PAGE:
Booming exports from Nissan's Sunderland plant in north east England are behind a supplier influx in response to the demand.

There are now around 20 suppliers, including TRW, Johnson Controls and Lear in and around Sunderland, ploughing major investment into the region that benefits from UK and European Union backing.

"There has been around 50% growth with Nissan models and the supply chain has had to respond to that," Sunderland City Council chief investment officer, Tom Hurst, told just-auto on the sidelines of the Automotive News World Congress in Detroit.

"It has been fantastic news. You can't be complacent but it is standing the test of time so far."

Last year Nissan set a new production record of 500,000 vehicles at Sunderland. In December, it said plans to build a new C-segment model had been axed and the plant would now assemble a new luxury Infiniti model which is expcted to be a rival for Audi's A3.

Of equal importance to the city is the 2,000 new jobs created and GBP355m spent by automotive companies in 2012, with Vantec, SNOP, Lear Corporation and Interplas now operating in the area.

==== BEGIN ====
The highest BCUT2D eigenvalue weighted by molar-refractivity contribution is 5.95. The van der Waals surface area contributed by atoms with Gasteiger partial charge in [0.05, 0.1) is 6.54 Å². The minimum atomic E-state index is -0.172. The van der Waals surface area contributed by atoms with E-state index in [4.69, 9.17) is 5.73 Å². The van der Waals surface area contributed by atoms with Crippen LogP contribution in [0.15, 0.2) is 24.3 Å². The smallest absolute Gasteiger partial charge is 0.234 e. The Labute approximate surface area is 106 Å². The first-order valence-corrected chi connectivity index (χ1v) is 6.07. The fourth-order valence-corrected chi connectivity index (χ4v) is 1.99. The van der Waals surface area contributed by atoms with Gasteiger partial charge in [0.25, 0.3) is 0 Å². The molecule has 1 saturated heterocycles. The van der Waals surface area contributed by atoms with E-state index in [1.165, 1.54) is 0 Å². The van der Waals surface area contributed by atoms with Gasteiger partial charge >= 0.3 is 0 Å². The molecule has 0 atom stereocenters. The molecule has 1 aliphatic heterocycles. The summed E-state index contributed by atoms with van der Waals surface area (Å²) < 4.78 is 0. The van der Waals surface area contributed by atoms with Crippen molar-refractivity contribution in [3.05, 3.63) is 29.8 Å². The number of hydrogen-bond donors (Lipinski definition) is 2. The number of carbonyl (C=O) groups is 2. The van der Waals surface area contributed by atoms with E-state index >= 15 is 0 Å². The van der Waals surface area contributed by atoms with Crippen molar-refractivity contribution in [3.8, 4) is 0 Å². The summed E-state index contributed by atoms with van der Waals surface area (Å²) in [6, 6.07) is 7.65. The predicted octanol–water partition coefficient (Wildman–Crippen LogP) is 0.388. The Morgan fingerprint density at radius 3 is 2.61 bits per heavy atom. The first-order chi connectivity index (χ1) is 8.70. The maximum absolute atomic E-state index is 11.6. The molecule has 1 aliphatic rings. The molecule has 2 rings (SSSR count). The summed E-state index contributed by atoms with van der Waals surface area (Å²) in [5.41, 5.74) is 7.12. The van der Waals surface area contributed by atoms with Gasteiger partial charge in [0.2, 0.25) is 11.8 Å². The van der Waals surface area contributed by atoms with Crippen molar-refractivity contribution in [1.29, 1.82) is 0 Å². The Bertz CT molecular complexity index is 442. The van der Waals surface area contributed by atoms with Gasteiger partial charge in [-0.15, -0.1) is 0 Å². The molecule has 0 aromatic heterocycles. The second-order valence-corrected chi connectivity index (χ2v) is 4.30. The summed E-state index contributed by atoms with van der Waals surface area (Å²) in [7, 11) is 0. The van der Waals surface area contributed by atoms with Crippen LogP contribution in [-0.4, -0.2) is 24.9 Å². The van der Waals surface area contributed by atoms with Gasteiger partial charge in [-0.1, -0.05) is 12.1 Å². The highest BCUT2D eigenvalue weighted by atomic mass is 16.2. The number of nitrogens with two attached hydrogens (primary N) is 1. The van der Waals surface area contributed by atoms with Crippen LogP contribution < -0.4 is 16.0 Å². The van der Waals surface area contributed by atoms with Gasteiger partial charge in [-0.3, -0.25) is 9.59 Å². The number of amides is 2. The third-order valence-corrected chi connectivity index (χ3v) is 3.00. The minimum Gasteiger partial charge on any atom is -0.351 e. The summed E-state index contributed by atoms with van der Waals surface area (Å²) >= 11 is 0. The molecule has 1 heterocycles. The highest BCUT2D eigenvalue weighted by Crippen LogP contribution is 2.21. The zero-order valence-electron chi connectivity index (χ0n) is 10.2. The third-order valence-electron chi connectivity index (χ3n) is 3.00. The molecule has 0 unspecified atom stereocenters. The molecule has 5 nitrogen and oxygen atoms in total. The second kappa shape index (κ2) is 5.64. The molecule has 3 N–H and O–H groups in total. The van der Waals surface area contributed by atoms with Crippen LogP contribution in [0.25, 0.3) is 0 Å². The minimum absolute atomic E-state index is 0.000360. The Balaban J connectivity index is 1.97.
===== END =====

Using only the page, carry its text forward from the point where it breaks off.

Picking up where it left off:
"The [Nissan] plant is very good at what it does," said Hurst. "It [has] low labour turnover and low absenteeism - productivity is way up there.

"Nissan is working three shifts [on] two lines - they are not reliant on one model which is wonderful."

Hurst added potential suppliers could get help from the city council to find land and buildings and also to assist in the recruitment process and provide advice on available financial help.

City representatives often visit Detroit and Michigan to see suppliers such as TRW and Lear and regularly talking with national government departments such as Trade and Industry, whose business minister, Michael Fallon, for example, has won praise from international supplier bodies such as FKG in Gothenburg, representing Scandinavian component makers.

"We are trying to influence the people who are writing the cheques out," said Hurst.